Congress waves its magic wand, and rationing becomes personal choice.  Paying For Health Care Reform Won’t Lead to Rationing, Senate Finance Chair Says

…“There is no rationing of health care at all,” Baucus told on Friday. “You choose your own doctor. You choose your own health insurance that you want to have. This is all a choice.

Ignore that bureaucrat controlling the health insurance system behind the curtain.

…“What we are talking about is squeezing cost out of the system because of an emphasis on quality care, not quantity,” Baucus told “Today the emphasis in the reimbursement is quantity whether you are a doctor, or a medical equipment manufacturer, whatever you are. It’s quantity. You get paid for the number of units that you provide.

I tend to associate quality with increased cost, but never mind.  Medicine is a business.  Of course quantity plays a part.  One thing these geniuses seem to miss is that on-the-job training is a big part of the healthcare profession.  The more procedures doctors perform, the better they get at them. In a sane world, that would be considered a plus.  In a big-government world, not so much, apparently.

And who decides what quality care is?  Take a guess.  Hint–it won’t be the patient.

“This is a whole new way of doing business,” said Baucus. “The usual way of doing business is maybe a cut here or a rationing there, because you can’t do this or you can’t do that … we are not talking about that …  although there may be some cuts.”

Socialized medicine is indeed a whole new way of doing things in America.  But business has nothing to do with it.  What business thinks in terms of “cutting” or “rationing?”  Businesses exist to make money.  Only under a nationalized system can the availability of medical services be controlled almost completely. Not providing a medical procedure because of its cost is rationing, no matter how hard he tries to weasel.

But in arguing for the president’s health care reform plan, administration officials have suggested that some cuts in medical services will be needed to contribute to the projected savings.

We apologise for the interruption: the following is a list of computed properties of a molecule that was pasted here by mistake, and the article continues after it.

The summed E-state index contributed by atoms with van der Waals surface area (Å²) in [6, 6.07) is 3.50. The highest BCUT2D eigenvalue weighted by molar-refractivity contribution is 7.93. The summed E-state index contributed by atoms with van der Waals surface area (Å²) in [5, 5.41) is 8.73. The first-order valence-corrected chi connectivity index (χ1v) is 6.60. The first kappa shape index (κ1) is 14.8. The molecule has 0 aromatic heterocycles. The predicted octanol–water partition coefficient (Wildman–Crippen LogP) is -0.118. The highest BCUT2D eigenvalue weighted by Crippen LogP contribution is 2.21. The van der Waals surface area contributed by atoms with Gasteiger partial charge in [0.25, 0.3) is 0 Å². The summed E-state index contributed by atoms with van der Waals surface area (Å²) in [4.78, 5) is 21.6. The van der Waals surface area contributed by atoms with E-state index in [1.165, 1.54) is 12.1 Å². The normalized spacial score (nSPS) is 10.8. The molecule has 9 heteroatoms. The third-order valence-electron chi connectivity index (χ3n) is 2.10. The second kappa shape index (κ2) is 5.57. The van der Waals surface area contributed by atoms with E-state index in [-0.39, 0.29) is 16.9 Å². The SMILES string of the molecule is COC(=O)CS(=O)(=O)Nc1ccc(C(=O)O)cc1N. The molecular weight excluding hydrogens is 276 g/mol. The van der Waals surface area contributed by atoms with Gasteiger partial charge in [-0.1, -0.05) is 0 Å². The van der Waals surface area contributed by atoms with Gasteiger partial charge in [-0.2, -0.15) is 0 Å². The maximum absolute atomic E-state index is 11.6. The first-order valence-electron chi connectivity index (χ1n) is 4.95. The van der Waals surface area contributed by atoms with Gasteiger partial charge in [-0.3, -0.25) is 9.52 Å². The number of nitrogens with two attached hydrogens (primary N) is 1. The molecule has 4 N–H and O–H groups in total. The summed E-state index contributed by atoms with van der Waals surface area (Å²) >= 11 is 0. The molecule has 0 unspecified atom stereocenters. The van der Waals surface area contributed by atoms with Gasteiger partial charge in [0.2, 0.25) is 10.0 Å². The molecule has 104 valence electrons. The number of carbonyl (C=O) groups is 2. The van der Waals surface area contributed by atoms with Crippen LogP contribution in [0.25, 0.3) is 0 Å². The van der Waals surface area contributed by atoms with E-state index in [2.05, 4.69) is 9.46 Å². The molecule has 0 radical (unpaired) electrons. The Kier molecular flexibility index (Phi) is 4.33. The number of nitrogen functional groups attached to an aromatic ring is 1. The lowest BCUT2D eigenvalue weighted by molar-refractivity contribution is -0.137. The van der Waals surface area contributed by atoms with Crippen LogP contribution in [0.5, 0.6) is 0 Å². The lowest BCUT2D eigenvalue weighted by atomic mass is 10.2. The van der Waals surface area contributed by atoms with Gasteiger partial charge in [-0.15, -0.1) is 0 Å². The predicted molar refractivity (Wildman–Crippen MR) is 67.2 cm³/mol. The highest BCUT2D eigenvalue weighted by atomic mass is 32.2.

“Look at health care, the frequency of different procedures, whether it’s tonsillectomies or hysterectomies in different parts of the country – and what you see is that in some parts of the country procedures are done three times as frequently and there’s no benefit in terms of the health of the population,” Lawrence Summers, director of the White House’s National Economic Council, said on Meet the Press last Sunday.

What does “there’s no benefit in terms of the health of the population” mean, exactly?  Presumably the child with the infected tonsil benefits.  In a socialistic mindset the individual doesn’t matter.  The proponents of nationalized healthcare have an advanced case, and the prognosis for individual freedom is poor.


Republicans have argued, however, that it is impossible to quantify the amount of savings without quantifying the amount of cuts.

“If you’re going to quantify [savings] with certainty, that means you feel you’re going to ration with certainty,” said Rep. Paul Ryan (R-Wis.) on Feb. 26.

“How do they propose to go about doing this?” asked Ryan. “Do they propose to set up a system where the government is in the nucleus of our health care system, where the government is telling providers – physicians – how to practice medicine?”

In a word, yes.

While the jackals are fighting over that carcass, Washington may have a problem.  Obama administration concerned about growing shortage of primary-care doctors

Obama administration officials, alarmed at doctor shortages, are looking for ways to increase the number of physicians to meet the needs of an aging population and millions of uninsured people who would gain coverage under legislation championed by the president.

The officials said they were particularly concerned about shortages of primary-care providers who are the main source of health care for most Americans.

Why?  In part, because the Medicare pie isn’t big enough:

Family doctors and internists are pressing Congress for an increase in their Medicare payments. But medical specialists are lobbying against any change that would cut their reimbursements. Congress, the specialists say, should find additional money to pay for primary care and should not redistribute dollars among doctors — a difficult argument at a time of huge budget deficits.

…Dr. Peter J. Mandell, a spokesman for the American Association of Orthopaedic Surgeons, said: “We have no problem with financial incentives for primary care. We do have a problem with doing it in a budget-neutral way. If there’s less money for hip and knee replacements, fewer of them will be done for people who need them.”

In other words, rationing is already going on via Medicare.  And they consider it a crisis.  How much worse will it be when everyone in the country is in the same system?  It definitely won”t result in a “benefit in terms of the health of the population.”  There won’t be a curtain big enough to hide that behind.


Some interesting points at Instapundit

HEY, I’VE GOT AN IDEA: Make the practice of medicine more rewarding!